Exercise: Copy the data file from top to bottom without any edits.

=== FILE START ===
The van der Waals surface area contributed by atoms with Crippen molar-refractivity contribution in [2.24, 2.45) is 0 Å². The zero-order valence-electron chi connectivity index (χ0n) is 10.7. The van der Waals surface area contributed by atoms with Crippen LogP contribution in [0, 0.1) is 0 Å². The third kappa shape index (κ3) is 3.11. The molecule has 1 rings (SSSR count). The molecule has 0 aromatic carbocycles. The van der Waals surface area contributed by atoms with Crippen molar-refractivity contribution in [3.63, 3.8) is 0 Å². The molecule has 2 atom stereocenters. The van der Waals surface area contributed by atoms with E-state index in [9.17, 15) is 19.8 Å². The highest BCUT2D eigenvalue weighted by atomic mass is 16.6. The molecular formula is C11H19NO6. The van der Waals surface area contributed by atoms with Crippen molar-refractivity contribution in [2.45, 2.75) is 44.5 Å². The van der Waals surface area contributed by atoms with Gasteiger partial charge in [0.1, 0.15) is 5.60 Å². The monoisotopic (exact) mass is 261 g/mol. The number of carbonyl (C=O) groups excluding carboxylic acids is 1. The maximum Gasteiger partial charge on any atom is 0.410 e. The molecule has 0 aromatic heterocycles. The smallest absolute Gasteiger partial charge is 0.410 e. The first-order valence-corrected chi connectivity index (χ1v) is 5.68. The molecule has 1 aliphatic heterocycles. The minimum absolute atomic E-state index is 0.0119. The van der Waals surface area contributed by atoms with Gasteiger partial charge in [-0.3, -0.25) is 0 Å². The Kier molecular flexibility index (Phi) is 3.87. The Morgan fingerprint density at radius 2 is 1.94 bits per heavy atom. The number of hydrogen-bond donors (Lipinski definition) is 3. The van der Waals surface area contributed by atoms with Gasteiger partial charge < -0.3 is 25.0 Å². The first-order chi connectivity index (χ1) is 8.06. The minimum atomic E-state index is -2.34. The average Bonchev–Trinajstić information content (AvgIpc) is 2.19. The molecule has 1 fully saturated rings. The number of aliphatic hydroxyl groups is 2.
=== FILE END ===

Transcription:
The van der Waals surface area contributed by atoms with Crippen molar-refractivity contribution in [2.24, 2.45) is 0 Å². The zero-order valence-electron chi connectivity index (χ0n) is 10.7. The van der Waals surface area contributed by atoms with Crippen LogP contribution in [0, 0.1) is 0 Å². The third kappa shape index (κ3) is 3.11. The molecule has 1 rings (SSSR count). The molecule has 0 aromatic carbocycles. The van der Waals surface area contributed by atoms with Crippen molar-refractivity contribution in [3.63, 3.8) is 0 Å². The molecule has 2 atom stereocenters. The van der Waals surface area contributed by atoms with E-state index in [9.17, 15) is 19.8 Å². The highest BCUT2D eigenvalue weighted by atomic mass is 16.6. The molecular formula is C11H19NO6. The van der Waals surface area contributed by atoms with Crippen molar-refractivity contribution in [2.45, 2.75) is 44.5 Å². The van der Waals surface area contributed by atoms with Gasteiger partial charge in [0.1, 0.15) is 5.60 Å². The monoisotopic (exact) mass is 261 g/mol. The number of carbonyl (C=O) groups excluding carboxylic acids is 1. The maximum Gasteiger partial charge on any atom is 0.410 e. The molecule has 0 aromatic heterocycles. The smallest absolute Gasteiger partial charge is 0.410 e. The first-order valence-corrected chi connectivity index (χ1v) is 5.68. The molecule has 1 aliphatic heterocycles. The minimum absolute atomic E-state index is 0.0119. The van der Waals surface area contributed by atoms with Gasteiger partial charge in [-0.3, -0.25) is 0 Å². The Kier molecular flexibility index (Phi) is 3.87. The Morgan fingerprint density at radius 2 is 1.94 bits per heavy atom. The number of hydrogen-bond donors (Lipinski definition) is 3. The van der Waals surface area contributed by atoms with Gasteiger partial charge < -0.3 is 25.0 Å². The first-order chi connectivity index (χ1) is 8.06. The minimum atomic E-state index is -2.34. The average Bonchev–Trinajstić information content (AvgIpc) is 2.19. The molecule has 1 fully saturated rings. The number of aliphatic hydroxyl groups is 2.